I’m going to be honest with you— I don’t really know how to talk about this album. I’ve been a fan of Ariana Grande since before she even released an album. I used to listen to her YouTube covers obsessively, eagerly awaiting the day she released her own music.
And she never disappointed. Well, that is, until last year with the release of Sweetener. I know it just won a Grammy, but also… how? That was an awful record. I gave it a terrible review and included it on my Worst Albums of 2018 list. That’s how much I hated it. Had Grande really lost her spark?
Evidently, the answer is an emphatic no. Barely six months later, Grande turned around and released the best album of her career: Thank U, Next.
So why can’t I figure out how to discuss it? Is my critical brain broken? Is my regular brain broken? Do I just not feel like writing?
Okay, let’s give this review a good old college try. Thank U, Next is a masterpiece of pop/R&B/trap. There’s not a bad song on this record. A skip, sure. But nothing outright bad. This is a far cry from the disaster than was Sweetener.
Of course, Thank U, Next would be a revelation without taking any of her previous work into consideration. It’s a celebration of sexuality, a story of introspection, and a step towards a new phase in life. This album is a journey.
I have yet to pick a favorite. “Bloodline” has bombastic horns and “Bad Idea” is all minor, yet both are able to convey the idea of casual sex. “Break Up With your Girlfriend Cuz I’m Bored” is slinky and smooth, somehow both lofty and relatable.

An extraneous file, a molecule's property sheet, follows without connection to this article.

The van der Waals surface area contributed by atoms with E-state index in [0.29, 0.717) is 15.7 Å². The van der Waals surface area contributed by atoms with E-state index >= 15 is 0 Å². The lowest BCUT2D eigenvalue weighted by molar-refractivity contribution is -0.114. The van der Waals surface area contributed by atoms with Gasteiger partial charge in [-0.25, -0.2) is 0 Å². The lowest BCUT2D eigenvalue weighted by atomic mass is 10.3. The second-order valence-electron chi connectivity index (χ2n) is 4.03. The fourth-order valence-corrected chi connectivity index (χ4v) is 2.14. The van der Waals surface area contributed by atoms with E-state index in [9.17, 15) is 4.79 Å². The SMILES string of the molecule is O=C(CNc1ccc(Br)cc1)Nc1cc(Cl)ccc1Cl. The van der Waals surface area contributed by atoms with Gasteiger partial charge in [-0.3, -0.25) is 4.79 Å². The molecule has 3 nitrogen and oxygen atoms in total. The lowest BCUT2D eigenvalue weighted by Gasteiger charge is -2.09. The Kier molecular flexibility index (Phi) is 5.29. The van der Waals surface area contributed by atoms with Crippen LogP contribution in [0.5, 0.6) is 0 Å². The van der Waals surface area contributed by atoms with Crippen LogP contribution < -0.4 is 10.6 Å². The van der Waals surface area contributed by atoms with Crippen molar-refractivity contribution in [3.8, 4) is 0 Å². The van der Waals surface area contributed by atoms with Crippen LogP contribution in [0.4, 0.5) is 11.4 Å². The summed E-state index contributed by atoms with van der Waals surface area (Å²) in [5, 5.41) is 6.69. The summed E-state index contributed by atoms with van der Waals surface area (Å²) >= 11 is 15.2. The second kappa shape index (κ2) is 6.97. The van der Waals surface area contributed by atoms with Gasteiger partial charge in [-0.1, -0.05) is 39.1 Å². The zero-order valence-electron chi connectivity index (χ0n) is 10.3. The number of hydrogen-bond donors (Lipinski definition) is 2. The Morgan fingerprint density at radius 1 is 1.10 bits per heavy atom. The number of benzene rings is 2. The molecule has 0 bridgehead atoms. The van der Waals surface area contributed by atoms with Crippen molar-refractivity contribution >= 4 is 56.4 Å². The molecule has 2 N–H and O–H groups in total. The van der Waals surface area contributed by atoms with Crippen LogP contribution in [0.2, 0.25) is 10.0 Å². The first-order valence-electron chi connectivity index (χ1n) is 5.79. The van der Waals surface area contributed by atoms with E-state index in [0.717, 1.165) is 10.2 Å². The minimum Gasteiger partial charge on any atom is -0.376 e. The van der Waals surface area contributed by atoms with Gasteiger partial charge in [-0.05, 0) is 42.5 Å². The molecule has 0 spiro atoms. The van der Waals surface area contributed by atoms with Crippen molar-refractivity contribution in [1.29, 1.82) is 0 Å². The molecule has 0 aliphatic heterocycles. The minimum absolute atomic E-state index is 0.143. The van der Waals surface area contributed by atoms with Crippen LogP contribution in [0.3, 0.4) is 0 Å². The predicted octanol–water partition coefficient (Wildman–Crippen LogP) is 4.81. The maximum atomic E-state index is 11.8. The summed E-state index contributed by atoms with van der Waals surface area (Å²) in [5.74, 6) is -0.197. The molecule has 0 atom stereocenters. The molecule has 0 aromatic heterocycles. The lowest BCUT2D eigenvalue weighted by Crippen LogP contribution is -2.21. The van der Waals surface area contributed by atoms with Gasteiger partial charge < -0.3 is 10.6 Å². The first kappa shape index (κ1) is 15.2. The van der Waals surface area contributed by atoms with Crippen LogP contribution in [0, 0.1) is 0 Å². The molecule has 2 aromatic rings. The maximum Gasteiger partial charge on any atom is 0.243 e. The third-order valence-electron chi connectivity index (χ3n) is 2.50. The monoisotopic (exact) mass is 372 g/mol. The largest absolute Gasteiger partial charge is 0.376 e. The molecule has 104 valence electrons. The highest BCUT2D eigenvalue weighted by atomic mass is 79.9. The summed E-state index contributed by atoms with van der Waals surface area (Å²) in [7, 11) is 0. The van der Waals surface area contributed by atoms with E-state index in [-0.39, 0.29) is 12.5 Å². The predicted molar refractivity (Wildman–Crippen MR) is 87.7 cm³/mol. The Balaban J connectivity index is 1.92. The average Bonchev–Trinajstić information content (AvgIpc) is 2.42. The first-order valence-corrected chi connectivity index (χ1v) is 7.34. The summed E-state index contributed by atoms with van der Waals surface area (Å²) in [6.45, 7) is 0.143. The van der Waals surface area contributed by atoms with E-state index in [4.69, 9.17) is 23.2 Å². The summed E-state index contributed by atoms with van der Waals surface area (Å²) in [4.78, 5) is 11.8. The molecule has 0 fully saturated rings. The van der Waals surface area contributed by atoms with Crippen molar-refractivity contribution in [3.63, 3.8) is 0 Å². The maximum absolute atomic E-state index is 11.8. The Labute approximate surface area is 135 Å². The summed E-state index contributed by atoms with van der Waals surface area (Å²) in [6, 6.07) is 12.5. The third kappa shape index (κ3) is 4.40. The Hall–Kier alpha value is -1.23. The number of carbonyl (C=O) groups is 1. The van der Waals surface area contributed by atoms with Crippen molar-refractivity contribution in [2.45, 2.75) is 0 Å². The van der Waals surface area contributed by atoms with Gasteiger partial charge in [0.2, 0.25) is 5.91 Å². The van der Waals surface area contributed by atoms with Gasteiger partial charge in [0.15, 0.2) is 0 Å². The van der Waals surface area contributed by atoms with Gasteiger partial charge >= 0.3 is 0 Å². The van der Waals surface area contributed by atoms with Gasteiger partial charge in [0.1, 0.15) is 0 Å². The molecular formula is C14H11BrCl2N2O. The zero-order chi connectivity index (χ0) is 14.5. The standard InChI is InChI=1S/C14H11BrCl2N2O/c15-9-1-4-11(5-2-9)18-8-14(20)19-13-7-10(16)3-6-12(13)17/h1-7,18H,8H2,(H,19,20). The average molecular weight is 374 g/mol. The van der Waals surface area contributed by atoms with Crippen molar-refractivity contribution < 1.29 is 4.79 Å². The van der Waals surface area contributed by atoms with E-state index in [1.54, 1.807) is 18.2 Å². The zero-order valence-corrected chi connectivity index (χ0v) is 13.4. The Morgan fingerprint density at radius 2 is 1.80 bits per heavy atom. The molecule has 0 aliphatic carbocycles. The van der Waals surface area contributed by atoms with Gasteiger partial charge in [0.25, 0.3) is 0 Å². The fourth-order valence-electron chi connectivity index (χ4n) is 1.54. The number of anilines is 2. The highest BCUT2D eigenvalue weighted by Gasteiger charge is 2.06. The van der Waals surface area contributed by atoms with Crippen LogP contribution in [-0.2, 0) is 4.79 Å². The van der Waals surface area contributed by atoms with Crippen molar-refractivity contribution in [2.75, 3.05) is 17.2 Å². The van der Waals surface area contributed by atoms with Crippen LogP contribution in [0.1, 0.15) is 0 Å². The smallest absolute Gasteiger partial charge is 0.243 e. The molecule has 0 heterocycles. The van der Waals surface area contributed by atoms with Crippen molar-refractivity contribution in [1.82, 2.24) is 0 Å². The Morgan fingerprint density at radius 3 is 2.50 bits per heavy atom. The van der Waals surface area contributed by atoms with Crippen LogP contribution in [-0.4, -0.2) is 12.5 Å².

“Ghostin” is heartbreaking, one of Grande’s most personal songs. “Needy” and “NASA” are polar opposites, but somehow both believably describe the same person. “Fake Smile” is about letting yourself feel what you feel and not pretending otherwise.
“In My Head” is about accepting that your image of someone is false. “Thank U, Next” is the most mature break-up song I’ve ever heard. “Imagine” takes cues from R&B, while “7 Rings” takes them from trap.
The only song I don’t really care for is “Make Up.” It’s not bad, but it’s not great either. It’s an aggressively middling song— the one exception to the album’s otherwise flawlessness.
Grande sounds fantastic on every song, whether borderline rapping or hitting whistle tones. What’s more, this feels like an Ariana Grande record. You can really sense her passion and personality coming through every second.
The production is also great. Grande and her producers found a great balance between real and midi instruments as well as synths and beats. Highlights include the horns on “Bloodline” and the theatrical strings on “Bad Idea.”
Grande’s been the subject of controversy recently. She’s been accused of appropriating black and Japanese cultures. I don’t have much to say on the subject, mostly because I think she’s trying to appreciate rather than appropriate. She just doesn’t always go about it in the best way nor does she always adequately respond to criticism. I hope she does better in the future, but also don’t feel it takes away from my enjoyment of her music.
All I know is I’ve been listening to Thank U, Next almost non-stop since it came out last week. It is, emphatically, Ariana Grande’s best album to date. Thank you, Ariana Grande. Please don’t move on to the next era just yet.
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